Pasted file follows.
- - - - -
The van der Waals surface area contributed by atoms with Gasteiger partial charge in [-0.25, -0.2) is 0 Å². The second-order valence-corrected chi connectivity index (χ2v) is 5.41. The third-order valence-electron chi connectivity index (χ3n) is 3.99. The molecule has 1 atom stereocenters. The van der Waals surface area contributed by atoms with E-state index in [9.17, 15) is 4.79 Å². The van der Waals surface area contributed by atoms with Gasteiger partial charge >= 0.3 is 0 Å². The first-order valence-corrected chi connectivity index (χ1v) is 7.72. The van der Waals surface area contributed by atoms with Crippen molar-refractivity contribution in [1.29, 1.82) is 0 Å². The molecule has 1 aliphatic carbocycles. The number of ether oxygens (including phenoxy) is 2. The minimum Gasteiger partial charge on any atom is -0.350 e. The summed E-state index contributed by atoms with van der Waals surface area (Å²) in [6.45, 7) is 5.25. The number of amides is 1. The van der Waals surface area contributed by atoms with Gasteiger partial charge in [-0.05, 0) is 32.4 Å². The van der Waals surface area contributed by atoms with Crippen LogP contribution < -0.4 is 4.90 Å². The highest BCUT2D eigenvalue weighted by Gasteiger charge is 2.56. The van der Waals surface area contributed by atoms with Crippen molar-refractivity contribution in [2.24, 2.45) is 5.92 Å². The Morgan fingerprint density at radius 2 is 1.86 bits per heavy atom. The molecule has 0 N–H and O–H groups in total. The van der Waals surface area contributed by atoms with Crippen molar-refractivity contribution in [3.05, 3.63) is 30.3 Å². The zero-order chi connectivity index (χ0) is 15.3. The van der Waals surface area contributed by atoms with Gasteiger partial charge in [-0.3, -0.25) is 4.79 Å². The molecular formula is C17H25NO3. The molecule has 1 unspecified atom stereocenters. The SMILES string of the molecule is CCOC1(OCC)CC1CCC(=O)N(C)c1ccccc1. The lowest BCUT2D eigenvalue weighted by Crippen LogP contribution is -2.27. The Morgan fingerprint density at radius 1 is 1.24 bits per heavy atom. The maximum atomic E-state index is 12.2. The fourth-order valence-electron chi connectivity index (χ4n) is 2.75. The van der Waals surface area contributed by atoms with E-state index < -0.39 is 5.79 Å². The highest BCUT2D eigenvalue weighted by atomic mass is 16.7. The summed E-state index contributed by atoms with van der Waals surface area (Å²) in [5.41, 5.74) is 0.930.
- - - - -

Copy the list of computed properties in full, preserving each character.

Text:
The van der Waals surface area contributed by atoms with Gasteiger partial charge in [-0.25, -0.2) is 0 Å². The second-order valence-corrected chi connectivity index (χ2v) is 5.41. The third-order valence-electron chi connectivity index (χ3n) is 3.99. The molecule has 1 atom stereocenters. The van der Waals surface area contributed by atoms with E-state index in [9.17, 15) is 4.79 Å². The van der Waals surface area contributed by atoms with Gasteiger partial charge >= 0.3 is 0 Å². The first-order valence-corrected chi connectivity index (χ1v) is 7.72. The van der Waals surface area contributed by atoms with Crippen molar-refractivity contribution in [1.29, 1.82) is 0 Å². The molecule has 1 aliphatic carbocycles. The number of ether oxygens (including phenoxy) is 2. The minimum Gasteiger partial charge on any atom is -0.350 e. The summed E-state index contributed by atoms with van der Waals surface area (Å²) in [6.45, 7) is 5.25. The number of amides is 1. The van der Waals surface area contributed by atoms with Gasteiger partial charge in [-0.05, 0) is 32.4 Å². The van der Waals surface area contributed by atoms with Crippen LogP contribution < -0.4 is 4.90 Å². The highest BCUT2D eigenvalue weighted by Gasteiger charge is 2.56. The van der Waals surface area contributed by atoms with Crippen molar-refractivity contribution in [2.24, 2.45) is 5.92 Å². The Morgan fingerprint density at radius 2 is 1.86 bits per heavy atom. The molecule has 0 N–H and O–H groups in total. The van der Waals surface area contributed by atoms with Crippen molar-refractivity contribution in [3.05, 3.63) is 30.3 Å². The zero-order chi connectivity index (χ0) is 15.3. The van der Waals surface area contributed by atoms with Gasteiger partial charge in [-0.3, -0.25) is 4.79 Å². The molecular formula is C17H25NO3. The molecule has 1 unspecified atom stereocenters. The SMILES string of the molecule is CCOC1(OCC)CC1CCC(=O)N(C)c1ccccc1. The lowest BCUT2D eigenvalue weighted by Crippen LogP contribution is -2.27. The Morgan fingerprint density at radius 1 is 1.24 bits per heavy atom. The maximum atomic E-state index is 12.2. The fourth-order valence-electron chi connectivity index (χ4n) is 2.75. The van der Waals surface area contributed by atoms with E-state index < -0.39 is 5.79 Å². The highest BCUT2D eigenvalue weighted by atomic mass is 16.7. The summed E-state index contributed by atoms with van der Waals surface area (Å²) in [5.41, 5.74) is 0.930.